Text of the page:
The USDA’s registration process is complex and lengthy, so participants are encouraged to start early. The solicitation can be found on the USDA SBIR website at: www.nifa.usda.gov/funding/rfas/sbir_rfa.html
For more information, review our online resources or join us at an SBIR Circle, held regularly in ATDC room 207 at Technology Square, 75 Fifth St NW. Please check the ATDC calendar for specific dates and times.
Each year, the National Institutes of Health (NIH) invests more than $700 million into small businesses performing biomedical and biohavioral R&D to advance products to the commercial marketplace. On May 30 – June 1, at the Louisville Marriott Downtown, hundreds of health and science managers, small business executives, university researchers and entrepreneurs will gather for the 14th Annual NIH SBIR/STTR Conference in Louisville, KY. This year’s conference, “Changing the Face of SBIR/STTR,” will cover the “ins and outs” of the NIH SBIR/STTR programs provided by NIH staff, and include opportunities to meet one-one with NIH Program Managers. Attendees will also be informed of any program changes due to the 2012 Reauthorization Act, including policy updates and modifications to the gap funding and commercialization assistance programs.
A public scientific poster session will be held during the conference, featuring approximately 80 abstracts selected by the NIH to represent both SBIR and STTR Phase II awards. These poster sessions highlight the successes of SBIR/STTR funding and provide an opportunity to build strategic alliances and foster conversations that could lead to future partnerships. Abstract submissions are being accepted until April 20 for these poster sessions.
Registration is now open for the annual conference and costs $350 to attend. After April 30th, the price increases to $450. For an additional fee, participants are invited to stay on for a unique third day opportunity to hear from NSF and DoD staff, speaking on their respective SBIR/STTR programs and to participate in an optional intensive workshop focused on Phase I or Phase II proposal development or the valuation of intellectual property.
Do not miss the opportunity to learn the value of SBIR/STTR funding for your R&D operation. Register now.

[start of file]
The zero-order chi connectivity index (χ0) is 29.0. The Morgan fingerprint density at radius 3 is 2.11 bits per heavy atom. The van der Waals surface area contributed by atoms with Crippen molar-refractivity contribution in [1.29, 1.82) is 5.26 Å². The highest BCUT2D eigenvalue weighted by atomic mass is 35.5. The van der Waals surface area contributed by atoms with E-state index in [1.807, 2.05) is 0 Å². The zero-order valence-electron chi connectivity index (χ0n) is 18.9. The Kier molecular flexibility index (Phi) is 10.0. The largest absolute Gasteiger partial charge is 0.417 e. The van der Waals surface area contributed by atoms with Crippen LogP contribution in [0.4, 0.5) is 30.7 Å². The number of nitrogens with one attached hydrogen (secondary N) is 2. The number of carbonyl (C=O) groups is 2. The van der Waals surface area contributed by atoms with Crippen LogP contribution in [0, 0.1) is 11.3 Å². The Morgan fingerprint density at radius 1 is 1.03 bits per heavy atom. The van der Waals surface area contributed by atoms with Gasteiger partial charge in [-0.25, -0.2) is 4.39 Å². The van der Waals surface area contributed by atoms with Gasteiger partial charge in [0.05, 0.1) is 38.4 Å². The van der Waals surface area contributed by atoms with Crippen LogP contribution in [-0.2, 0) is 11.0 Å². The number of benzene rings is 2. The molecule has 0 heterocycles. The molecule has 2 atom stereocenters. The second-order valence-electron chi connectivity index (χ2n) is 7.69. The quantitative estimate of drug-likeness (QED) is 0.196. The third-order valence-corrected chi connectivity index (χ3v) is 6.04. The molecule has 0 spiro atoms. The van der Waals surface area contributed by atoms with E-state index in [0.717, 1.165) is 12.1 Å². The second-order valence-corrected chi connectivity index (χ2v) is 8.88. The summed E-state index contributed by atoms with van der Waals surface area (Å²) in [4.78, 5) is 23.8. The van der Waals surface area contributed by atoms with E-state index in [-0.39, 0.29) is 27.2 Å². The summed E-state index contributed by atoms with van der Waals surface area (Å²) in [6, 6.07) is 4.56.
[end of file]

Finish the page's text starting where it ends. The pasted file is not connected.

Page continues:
Now that SBIR Reauthorization has been passed and signed by the President, many are waiting to see how these new rules will be implemented by each agency. Currently, the rules are in legislative form only, and have not been interpreted by any agency. Many small businesses are specifically interested in the VC eligibility rule, but as it stands, the agencies are only accepting applications from small businesses that comply with the original regulations. Several of the agencies have open solicitations to which you can apply. For more information, please see the links below.
- The Department of Health and Human Services has released it’s 2012 solicitation. Standard submission dates apply: Apr 5, Aug 5, Dec 5.
- The Department of Education has two solicitations available with receipt dates of Feb 13 and Feb 22.
- The Department of Defense has pre-released it’s 2012.A STTR topics. If you are interested in discussing the specific topics with a Program Officer, you must do so prior to the solicitation official release. The final solicitation will be released on Feb 27 and applications are due Mar 28.
- National Institute of Standards and Technology solicitation is available and submissions are due Mar 2.
The process of reauthorizing the SBIR/STTR Program has been, like many other government programs, a long journey. It appears that the House has agreed to the Senate’s modifications for SBIR/STTR reauthorization as part of the National Defense Authorization Act for 2012 NDAA. As reported by Rick Shindell of the SBIR Gateway almost 1000 small businesses contacted their Representatives and urged them to agree to the Senate modifications for SBIR/STTR. As the final bill has not yet been authorized we do not have all the details. Here is what is known: